I’m still buzzing!
Eric Ripert is in Korea. This is just after it was announced that Le Bernardin maintained its three Michelin stars and was again voted “Best Restaurant in New York City” by Zagat. He’s traveling with Matt Rodbard (Korean Restaurant Guide New York) for a piece in a major American food publication. On Sunday evening, I had dinner with them at YangMiOk 양미옥–a dinner of cattle innards. YES!
I was so giddy that this was the only picture I took of Chef Ripert. During dinner, I was trying to act all nonchalant, which just made me sound dumb. We sat next to each other, and I was so nervous to talk to him. I mostly talked to Matt, who is an amazing dinner companion.
When they were choosing what to drink, I asked if they had any dong-dong-ju, which they did. The mini-pot came out with the cloudy bubbly liquid. We filled our bowls and toasted.
“This reminds me of champagne,” said Eric.
We downed a good many beers and sojus following that. Eric made a Vine of the lovely intestines.
He had learned about Buddhist temple cuisine the day before, and he was ecstatic about it.
in Korea :JINKWANSA Monastery learning &fascinated by"Temple Cuisine" Nun Dowoon Snim is so knowledgeable 🙂 pic.twitter.com/deEfEmayZv
— Eric Ripert (@ericripert) October 5, 2013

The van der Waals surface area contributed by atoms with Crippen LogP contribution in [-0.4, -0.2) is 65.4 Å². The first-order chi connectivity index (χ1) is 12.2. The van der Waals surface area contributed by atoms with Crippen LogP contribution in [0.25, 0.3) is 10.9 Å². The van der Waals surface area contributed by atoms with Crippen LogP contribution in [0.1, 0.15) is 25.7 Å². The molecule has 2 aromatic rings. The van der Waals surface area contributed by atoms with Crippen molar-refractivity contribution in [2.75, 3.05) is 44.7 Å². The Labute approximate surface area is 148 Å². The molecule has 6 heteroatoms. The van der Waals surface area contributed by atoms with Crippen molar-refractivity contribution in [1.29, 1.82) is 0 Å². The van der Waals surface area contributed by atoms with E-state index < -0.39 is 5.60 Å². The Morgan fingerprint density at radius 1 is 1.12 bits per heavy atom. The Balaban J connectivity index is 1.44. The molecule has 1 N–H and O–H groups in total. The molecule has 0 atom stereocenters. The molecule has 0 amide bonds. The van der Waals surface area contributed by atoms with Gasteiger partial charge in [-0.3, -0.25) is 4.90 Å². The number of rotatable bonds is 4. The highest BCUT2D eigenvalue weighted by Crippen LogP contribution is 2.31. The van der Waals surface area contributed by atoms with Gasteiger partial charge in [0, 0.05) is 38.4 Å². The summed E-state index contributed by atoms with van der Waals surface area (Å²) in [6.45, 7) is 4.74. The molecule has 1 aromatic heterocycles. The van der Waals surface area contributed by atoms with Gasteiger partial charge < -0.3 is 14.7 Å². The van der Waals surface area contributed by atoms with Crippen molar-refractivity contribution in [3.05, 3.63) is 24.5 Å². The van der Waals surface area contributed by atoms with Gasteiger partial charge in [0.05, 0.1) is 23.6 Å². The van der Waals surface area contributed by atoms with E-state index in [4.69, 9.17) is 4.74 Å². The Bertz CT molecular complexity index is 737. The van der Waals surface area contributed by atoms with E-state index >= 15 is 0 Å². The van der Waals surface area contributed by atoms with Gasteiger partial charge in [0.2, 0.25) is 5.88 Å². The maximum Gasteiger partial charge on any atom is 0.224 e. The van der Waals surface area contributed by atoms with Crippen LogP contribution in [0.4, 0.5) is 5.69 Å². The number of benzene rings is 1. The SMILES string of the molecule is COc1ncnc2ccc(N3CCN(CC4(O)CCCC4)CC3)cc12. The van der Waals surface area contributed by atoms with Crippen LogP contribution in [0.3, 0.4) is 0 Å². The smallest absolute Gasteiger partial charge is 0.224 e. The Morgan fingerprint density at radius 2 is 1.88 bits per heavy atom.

After dinner, we headed to Gwangjang Market. It was Sunday, so it wasn’t as crowded. But we did have some soondae, ddeokbokki, and various innards. Eric particularly liked the hogs jowls dipped in ddeokbokki sauce. The ajumma at the stand motioned us towards a bubbling wok of meatage and goaded us to try it. I was the only one to do so. We asked her what it was, and she pointed to her chest and breathed heavily (I have that effect sometimes). I figured out she meant that I was eating lung. And it wasn’t that good.
We moved on to some bindaeddeok, one of my favorites. We downed that with some road beers. Eric was texting on the phone and showed it to me.
“Who are you talking to?”
As most of you know, I’m a serious fanboy of chefs. It was more than enough to be within breathing distance of Eric Ripert. But Anthony Bourdain I partially credit to my being in Asia. It was in 2003 that I spent my Friday nights at home just to watch at 20-minute episode of his first show, “A Cook’s Tour.” At the time, I was struggling to stay afloat amidst a divorce and the dot-com bust. One of my friends was beckoning me to go to Korea. After a few episodes of “A Cook’s Tour,” I said, “Screw it. I need to get my butt to Asia.”
My first year in Korea was a bit on the lean side. When I was able to get a secondhand computer, one of the first things I did was get my hands on as many “Cook’s Tour” episodes as possible. It comforted me. It gave me a frame of reference to help survive as an expat in Korea. It’s so easy to fall into a dark pit of negativity here. But the cynical swaggering gusto that Bourdain captured in those old episodes kept my brain in the right space.
So I said to Eric, “Tell Bourdain that he’s the reason I moved to Asia ten years ago.”
“Okay, I will.”
They wrapped up, and Eric went back to the hotel. He signed my copy of On the Line, gave me a hug, and went back in the van. I grabbed taxi to hang out with Matt and the gang.
What’s been fun is watching their travels through Eric’s Twitter account.
Madame Seo unveiling aged Kimchi (1year old)… http://t.co/peCD3KyX4Q
— Eric Ripert (@ericripert) October 8, 2013
Eric and Matt even stopped on over to visit our friends at Vatos Urban Tacos.